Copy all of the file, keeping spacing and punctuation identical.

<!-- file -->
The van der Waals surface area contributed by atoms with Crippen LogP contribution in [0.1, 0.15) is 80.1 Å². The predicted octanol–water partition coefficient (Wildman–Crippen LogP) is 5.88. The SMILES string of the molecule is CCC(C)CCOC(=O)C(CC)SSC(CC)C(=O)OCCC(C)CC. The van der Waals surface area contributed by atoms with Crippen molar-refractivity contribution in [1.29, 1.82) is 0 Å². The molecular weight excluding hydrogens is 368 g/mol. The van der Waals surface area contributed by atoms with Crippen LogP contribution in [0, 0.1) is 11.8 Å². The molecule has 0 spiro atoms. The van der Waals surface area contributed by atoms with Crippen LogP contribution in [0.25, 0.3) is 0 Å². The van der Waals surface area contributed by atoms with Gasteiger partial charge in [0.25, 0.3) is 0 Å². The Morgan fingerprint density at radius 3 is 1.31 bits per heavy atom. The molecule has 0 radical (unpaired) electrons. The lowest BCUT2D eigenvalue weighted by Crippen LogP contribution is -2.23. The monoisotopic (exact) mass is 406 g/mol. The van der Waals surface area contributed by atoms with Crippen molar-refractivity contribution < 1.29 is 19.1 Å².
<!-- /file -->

The van der Waals surface area contributed by atoms with Crippen LogP contribution in [0.1, 0.15) is 80.1 Å². The predicted octanol–water partition coefficient (Wildman–Crippen LogP) is 5.88. The SMILES string of the molecule is CCC(C)CCOC(=O)C(CC)SSC(CC)C(=O)OCCC(C)CC. The van der Waals surface area contributed by atoms with Crippen molar-refractivity contribution in [1.29, 1.82) is 0 Å². The molecular weight excluding hydrogens is 368 g/mol. The van der Waals surface area contributed by atoms with Crippen LogP contribution in [0, 0.1) is 11.8 Å². The molecule has 0 spiro atoms. The van der Waals surface area contributed by atoms with Crippen LogP contribution in [0.25, 0.3) is 0 Å². The van der Waals surface area contributed by atoms with Gasteiger partial charge in [0.25, 0.3) is 0 Å². The Morgan fingerprint density at radius 3 is 1.31 bits per heavy atom. The molecule has 0 radical (unpaired) electrons. The lowest BCUT2D eigenvalue weighted by Crippen LogP contribution is -2.23. The monoisotopic (exact) mass is 406 g/mol. The van der Waals surface area contributed by atoms with Crippen molar-refractivity contribution < 1.29 is 19.1 Å².